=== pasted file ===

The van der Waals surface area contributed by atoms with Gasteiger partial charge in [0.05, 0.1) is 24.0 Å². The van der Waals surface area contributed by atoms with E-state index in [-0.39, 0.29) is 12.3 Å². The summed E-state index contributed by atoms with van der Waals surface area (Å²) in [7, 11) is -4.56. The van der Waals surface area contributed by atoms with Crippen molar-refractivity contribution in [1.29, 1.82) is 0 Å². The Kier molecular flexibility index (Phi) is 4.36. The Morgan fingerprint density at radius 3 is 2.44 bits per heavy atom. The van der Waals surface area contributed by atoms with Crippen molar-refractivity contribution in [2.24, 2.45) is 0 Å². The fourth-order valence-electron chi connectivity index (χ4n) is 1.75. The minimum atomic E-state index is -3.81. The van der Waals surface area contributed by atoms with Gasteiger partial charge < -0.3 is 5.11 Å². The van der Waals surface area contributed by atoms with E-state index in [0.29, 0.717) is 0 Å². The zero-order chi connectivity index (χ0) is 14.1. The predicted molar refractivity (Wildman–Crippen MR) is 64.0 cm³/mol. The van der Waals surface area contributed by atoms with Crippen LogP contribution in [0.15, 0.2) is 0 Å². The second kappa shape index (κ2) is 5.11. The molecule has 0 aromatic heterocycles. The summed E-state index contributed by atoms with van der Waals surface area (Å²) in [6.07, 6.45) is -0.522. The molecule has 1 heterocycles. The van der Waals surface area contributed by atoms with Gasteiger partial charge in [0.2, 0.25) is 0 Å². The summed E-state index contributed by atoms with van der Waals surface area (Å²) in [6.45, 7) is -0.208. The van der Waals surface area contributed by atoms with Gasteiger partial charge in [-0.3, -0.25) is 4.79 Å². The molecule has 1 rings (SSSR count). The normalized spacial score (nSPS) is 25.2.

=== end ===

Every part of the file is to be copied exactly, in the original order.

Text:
The van der Waals surface area contributed by atoms with Gasteiger partial charge in [0.05, 0.1) is 24.0 Å². The van der Waals surface area contributed by atoms with E-state index in [-0.39, 0.29) is 12.3 Å². The summed E-state index contributed by atoms with van der Waals surface area (Å²) in [7, 11) is -4.56. The van der Waals surface area contributed by atoms with Crippen molar-refractivity contribution in [1.29, 1.82) is 0 Å². The Kier molecular flexibility index (Phi) is 4.36. The Morgan fingerprint density at radius 3 is 2.44 bits per heavy atom. The van der Waals surface area contributed by atoms with Crippen molar-refractivity contribution in [2.24, 2.45) is 0 Å². The fourth-order valence-electron chi connectivity index (χ4n) is 1.75. The minimum atomic E-state index is -3.81. The van der Waals surface area contributed by atoms with Gasteiger partial charge < -0.3 is 5.11 Å². The van der Waals surface area contributed by atoms with E-state index in [0.29, 0.717) is 0 Å². The zero-order chi connectivity index (χ0) is 14.1. The predicted molar refractivity (Wildman–Crippen MR) is 64.0 cm³/mol. The van der Waals surface area contributed by atoms with Crippen LogP contribution in [0.15, 0.2) is 0 Å². The second kappa shape index (κ2) is 5.11. The molecule has 0 aromatic heterocycles. The summed E-state index contributed by atoms with van der Waals surface area (Å²) in [6.07, 6.45) is -0.522. The molecule has 1 heterocycles. The van der Waals surface area contributed by atoms with Gasteiger partial charge in [0.2, 0.25) is 0 Å². The summed E-state index contributed by atoms with van der Waals surface area (Å²) in [6.45, 7) is -0.208. The van der Waals surface area contributed by atoms with Gasteiger partial charge in [-0.3, -0.25) is 4.79 Å². The molecule has 1 rings (SSSR count). The normalized spacial score (nSPS) is 25.2.